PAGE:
Creativity While “Isolated”


When we look on things a few years from now (assuming we make it that far), there’s a damn good chance that 2020 will be seen as a turning point for small press, self-published, and otherwise independent comics. Not only did we have the “heavy hitters” like Simon Hanselmann’s Crisis Zone and Alex Graham’s Dog Biscuits, we had diary comics galore from any number of cartoonists, as well as a smattering of “lockdown”-themed anthologies — artists, like the rest of us, were looking for anything to keep them sane while they were (by and large) stuck indoors, and new (predominantly digital) distribution methods were utilized, both by choice and necessity, to get their work out there. In many ways, sure, it seems like only yesterday, but in others it seems like a lifetime ago, so completely has the landscape shifted. And the changes to production and distribution that the pandemic engendered have proven to be every bit as resilient as has COVID-19 itself, really — I mean, how many comics are you reading on Instagram these days? I bet it’s more than you were in 2019.

I was somewhat surprised, then, to receive in the mail recently a handsomely-produced little anthology called Isolated, edited and published by Tana Oshima and featuring work produced primarily (with some exceptions) during the “height” of the lockdowns, that is available only in printed form. This is not a complaint, mind you — I made mention of Instagram comics a moment ago, but the truth is I don’t even have an Instagram account myself and prefer to keep things as “old school” as is humanly possible. I’m well aware, however, of what’s happening in the digital comics realm in a general sense, and so the idea of a a collection of pandemic-themed strips that bucks the trends and stays with the tried-and-true is inherently appealing to a stick in the mud such as myself — and even more importantly, so are the comics that Oshima is presenting here.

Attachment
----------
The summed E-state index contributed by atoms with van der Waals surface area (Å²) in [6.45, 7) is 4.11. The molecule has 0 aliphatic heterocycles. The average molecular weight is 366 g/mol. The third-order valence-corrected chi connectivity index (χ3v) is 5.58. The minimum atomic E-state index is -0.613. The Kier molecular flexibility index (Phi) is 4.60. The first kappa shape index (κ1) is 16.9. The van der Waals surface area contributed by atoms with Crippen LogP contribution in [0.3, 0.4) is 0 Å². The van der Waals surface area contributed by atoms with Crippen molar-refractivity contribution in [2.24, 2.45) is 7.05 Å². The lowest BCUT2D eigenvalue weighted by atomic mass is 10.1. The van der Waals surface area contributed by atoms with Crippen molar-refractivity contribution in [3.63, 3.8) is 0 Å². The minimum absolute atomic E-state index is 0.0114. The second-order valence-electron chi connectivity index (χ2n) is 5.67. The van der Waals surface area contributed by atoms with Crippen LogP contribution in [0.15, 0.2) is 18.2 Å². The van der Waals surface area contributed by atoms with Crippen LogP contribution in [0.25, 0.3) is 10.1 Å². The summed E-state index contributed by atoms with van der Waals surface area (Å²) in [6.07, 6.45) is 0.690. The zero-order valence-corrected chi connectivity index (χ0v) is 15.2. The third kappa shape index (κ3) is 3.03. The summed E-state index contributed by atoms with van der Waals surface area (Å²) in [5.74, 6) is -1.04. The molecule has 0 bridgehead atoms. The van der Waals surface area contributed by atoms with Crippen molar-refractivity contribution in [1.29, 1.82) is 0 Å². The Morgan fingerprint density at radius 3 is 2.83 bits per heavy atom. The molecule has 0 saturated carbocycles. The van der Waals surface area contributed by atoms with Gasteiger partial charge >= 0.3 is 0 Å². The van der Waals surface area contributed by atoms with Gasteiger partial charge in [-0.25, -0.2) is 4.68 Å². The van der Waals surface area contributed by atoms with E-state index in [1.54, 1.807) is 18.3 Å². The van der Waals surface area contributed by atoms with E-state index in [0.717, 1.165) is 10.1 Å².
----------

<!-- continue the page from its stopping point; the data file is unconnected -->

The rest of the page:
Of course, how could they not be given the veritable “murder’s row” of international talent she’s managed to put together? Roll call, in order of appearance : Celine Hudreaux on covers, with interior stories by Pedro Pablo Bacallao, E.A. Bethea, Angela Fanche, Ana Galvan, Jessica Garcia, November Garcia, Ness Ilene Garza, Marie Gilot, Kim Lam, Drew Lerman, Lui Mort, Roman Muradov, Hue Nguyen, Weng Pixin, Areeba Siddique, and Lane Yates. Veteran readers of my blathering will no doubt recognize many a cartoonist I’ve sung the praises of included in this list of luminaries, but there are a handful of names that I admit were new to me here as well, and lo and behold, they contribute some of the strongest entries in the book, so that admittedly shop-worn “something old, something new” axiom with regards to putting together a successful anthology? It absolutely rings true in this case.